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In [1], the successive finite Lorentz transformations ($\Lambda_1$ after $\Lambda_2$) on a classical scalar field is defined as

\begin{align*} \phi(x) \overbrace{\longrightarrow}^{\Lambda_2} \phi'(x) := U(\Lambda_2) \phi(x) \overbrace{\longrightarrow}^{\Lambda_1} \phi''(x) := U(\Lambda_2)U(\Lambda_1) \phi'(x) = U(\Lambda_2) \phi(\Lambda_1 x) = \phi(\Lambda_1 \Lambda_2 x)\tag{1.43} \end{align*}

Here the convention is unfamiliar with me, but it is assumed that the symmetry transformations act on fields directly. On the other hand, if a set of coordinate $x$ is transformed under $\Lambda_2$ and $\Lambda_1$, $x$ should be $x \rightarrow x' = \Lambda_1 \Lambda_2 x$. Hence the most right hand side should be $\phi(\Lambda_1 \Lambda_2 x)$ as written.

With this unfamiliar (at least to me) convention, there is an exercise (Exercise 1.7) whose statement is (equivalent to)

... Specifically, use the definition $$U(\Lambda) =e^{-\frac{1}{2} \lambda^{\rho \sigma} L_{[\rho \sigma]}}\tag{1.40}$$ to show that the order $\lambda_1 \lambda_2$ terms in the product $U(\Lambda_2) U(\Lambda_1) \phi$ of differential operators acting on $\phi$ agrees with therms of the same order in $\phi(\Lambda_1 \Lambda_2 x)$. ...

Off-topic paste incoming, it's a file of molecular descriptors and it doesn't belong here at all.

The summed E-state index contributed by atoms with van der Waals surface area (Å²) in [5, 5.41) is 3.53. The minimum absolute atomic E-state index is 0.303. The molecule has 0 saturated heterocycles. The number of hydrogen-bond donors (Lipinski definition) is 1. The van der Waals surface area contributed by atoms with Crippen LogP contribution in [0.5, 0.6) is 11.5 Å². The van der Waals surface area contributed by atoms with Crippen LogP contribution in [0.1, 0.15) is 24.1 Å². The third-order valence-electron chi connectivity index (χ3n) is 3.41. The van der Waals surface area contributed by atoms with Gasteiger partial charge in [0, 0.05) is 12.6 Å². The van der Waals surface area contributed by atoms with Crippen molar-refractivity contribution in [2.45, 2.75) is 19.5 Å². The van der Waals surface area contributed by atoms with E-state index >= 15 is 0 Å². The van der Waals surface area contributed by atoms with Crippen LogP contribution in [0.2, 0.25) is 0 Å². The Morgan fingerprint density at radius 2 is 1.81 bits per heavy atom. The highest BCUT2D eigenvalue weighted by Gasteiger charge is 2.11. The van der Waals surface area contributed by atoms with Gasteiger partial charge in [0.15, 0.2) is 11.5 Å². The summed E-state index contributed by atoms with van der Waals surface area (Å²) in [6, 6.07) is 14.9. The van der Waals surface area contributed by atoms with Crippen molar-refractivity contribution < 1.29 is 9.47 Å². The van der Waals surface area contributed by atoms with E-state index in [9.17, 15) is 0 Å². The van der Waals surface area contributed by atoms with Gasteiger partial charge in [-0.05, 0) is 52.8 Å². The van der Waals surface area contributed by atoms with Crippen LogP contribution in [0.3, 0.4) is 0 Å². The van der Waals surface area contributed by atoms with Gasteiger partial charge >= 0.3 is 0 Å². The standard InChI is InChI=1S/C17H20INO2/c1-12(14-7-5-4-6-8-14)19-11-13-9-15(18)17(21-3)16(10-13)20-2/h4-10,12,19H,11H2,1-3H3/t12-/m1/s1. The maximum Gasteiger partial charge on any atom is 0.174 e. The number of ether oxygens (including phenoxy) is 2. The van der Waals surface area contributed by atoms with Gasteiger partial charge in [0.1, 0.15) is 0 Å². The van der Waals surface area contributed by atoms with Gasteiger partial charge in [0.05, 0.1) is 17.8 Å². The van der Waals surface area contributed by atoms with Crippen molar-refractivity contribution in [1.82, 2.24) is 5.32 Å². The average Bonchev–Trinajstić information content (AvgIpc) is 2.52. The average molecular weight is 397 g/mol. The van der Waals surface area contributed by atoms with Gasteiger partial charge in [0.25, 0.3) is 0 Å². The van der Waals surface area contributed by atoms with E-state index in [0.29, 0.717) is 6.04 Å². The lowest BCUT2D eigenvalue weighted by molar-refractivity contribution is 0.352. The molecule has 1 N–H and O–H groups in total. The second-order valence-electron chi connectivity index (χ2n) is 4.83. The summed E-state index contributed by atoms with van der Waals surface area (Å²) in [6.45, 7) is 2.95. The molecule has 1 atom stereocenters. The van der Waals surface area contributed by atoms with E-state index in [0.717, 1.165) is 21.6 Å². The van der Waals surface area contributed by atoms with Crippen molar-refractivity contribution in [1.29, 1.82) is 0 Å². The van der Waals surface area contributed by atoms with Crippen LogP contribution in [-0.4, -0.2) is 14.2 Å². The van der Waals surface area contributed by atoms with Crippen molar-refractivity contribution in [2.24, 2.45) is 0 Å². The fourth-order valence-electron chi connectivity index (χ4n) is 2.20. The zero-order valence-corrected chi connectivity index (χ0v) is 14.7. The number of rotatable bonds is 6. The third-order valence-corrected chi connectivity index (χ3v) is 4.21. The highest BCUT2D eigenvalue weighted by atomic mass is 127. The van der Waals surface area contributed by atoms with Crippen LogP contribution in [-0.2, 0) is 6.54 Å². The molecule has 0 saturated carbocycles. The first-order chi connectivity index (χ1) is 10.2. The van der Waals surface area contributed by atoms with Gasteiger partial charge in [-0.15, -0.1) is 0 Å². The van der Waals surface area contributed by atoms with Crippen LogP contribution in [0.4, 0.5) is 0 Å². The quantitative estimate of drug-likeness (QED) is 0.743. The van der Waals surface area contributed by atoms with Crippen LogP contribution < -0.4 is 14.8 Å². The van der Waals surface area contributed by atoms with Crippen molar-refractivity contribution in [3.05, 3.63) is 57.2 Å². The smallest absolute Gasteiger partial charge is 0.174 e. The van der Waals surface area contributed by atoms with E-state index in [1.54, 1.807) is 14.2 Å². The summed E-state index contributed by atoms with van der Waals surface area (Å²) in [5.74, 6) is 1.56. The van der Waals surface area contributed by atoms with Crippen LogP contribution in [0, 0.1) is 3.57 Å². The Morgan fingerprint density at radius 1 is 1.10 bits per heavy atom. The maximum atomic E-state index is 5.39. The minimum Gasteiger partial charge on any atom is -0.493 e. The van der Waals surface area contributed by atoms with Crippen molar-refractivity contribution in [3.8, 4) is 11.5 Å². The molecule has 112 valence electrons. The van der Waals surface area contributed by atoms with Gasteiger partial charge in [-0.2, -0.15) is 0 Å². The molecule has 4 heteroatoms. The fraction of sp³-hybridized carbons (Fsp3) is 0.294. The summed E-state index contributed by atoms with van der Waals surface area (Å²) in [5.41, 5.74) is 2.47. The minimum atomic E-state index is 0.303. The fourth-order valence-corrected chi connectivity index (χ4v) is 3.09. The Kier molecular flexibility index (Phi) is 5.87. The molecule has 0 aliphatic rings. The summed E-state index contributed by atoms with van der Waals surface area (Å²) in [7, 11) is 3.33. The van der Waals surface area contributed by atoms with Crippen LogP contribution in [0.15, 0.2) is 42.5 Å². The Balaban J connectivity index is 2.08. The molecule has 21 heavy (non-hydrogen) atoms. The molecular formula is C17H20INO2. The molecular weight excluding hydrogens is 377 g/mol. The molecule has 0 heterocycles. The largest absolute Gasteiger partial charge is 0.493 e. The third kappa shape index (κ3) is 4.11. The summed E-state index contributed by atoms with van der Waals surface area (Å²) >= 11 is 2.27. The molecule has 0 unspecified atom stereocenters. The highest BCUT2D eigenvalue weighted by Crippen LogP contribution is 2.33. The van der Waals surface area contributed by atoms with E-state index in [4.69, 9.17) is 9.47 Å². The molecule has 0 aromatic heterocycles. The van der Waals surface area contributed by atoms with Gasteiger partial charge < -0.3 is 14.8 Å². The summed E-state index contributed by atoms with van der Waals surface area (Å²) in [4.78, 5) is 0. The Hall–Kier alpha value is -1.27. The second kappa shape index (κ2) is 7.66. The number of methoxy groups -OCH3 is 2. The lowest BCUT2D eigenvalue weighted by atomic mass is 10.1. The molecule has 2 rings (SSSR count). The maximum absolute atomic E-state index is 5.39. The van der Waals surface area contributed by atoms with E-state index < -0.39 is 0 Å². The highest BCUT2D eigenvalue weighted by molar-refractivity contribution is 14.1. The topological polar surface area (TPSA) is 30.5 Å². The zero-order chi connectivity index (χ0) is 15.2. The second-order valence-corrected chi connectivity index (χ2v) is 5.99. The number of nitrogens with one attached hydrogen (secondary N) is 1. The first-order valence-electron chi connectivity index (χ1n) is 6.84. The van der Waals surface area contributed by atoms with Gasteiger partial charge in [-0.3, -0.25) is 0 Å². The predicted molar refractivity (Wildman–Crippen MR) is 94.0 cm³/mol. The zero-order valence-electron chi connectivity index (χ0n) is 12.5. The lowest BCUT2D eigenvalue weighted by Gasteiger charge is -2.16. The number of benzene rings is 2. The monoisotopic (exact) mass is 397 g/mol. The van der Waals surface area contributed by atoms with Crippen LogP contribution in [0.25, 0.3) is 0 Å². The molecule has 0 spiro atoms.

Here $L_{[\rho \sigma]} = x_\rho \partial_\sigma - x_\sigma \partial_\rho$ is a generator and $\lambda^{\rho \sigma}$ is an real anti-symmetric parameter.

However I have no idea for this problem. Indeed, the product $U(\Lambda_2) U(\Lambda_1)$ is expanded as

\begin{align*} U(\Lambda_2) U(\Lambda_1) &= \left(1 - \frac{1}{2} \lambda_2^{\rho \sigma} L_{\rho\sigma} + \frac{1}{4} \lambda_2^{\mu \nu} L_{\mu \nu} \lambda_2^{\rho \sigma} L_{\rho \sigma} + {\cal O}(\lambda^3)\right) (\lambda_2 \leftrightarrow \lambda_1)\\ &\supset x_\rho {{\lambda_2}^\rho}_{\mu} {{\lambda_1}^\mu}_{\nu} \partial^\nu \phi (x) + x_\rho x_\mu {\lambda_2}^{\rho \sigma} {\lambda_1}^{\mu \nu} \partial_\sigma \partial_\nu \phi(x) \end{align*}

hence this is inconsistent with the taylor expansion of $\phi(\Lambda_1 \Lambda_2 x)$ where the order is $\lambda_1 \lambda_2$.

It is obvious that I don't understand the convention correctly, but where is a mistake?

Also, if there is any advantage to following this convention, it would be helpful if you could clarify it.

[1]: D. Z. Freedman and A. Van Proeyen, "Supergravity", https://www.cambridge.org/core/books/supergravity/B7EEC3E37A39AB6E6625850857B96AA7.

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  • $\begingroup$ Your second term $x_\rho x_\mu \lambda_2^{\rho\sigma} \lambda_1^{\mu\nu} \partial_\sigma \partial_\nu \phi$ cannot be used to say anything about the order because it goes to itself under $1 \leftrightarrow 2$. The first term looks wrong because of the free indices. $\endgroup$ Apr 6, 2022 at 11:10
  • $\begingroup$ @ConnorBehan Sorry, corrected the free indice. The second term says nothing exactly.. actually this term vanishes under a commutation relation $[U(\Lambda_1), U(\Lambda_2)]$, and this should be another $U(\Lambda_3)$ because of the underlying Lie algebra. However I cannot figure out the correct answer itself. $\endgroup$
    – Keyflux
    Apr 6, 2022 at 11:43

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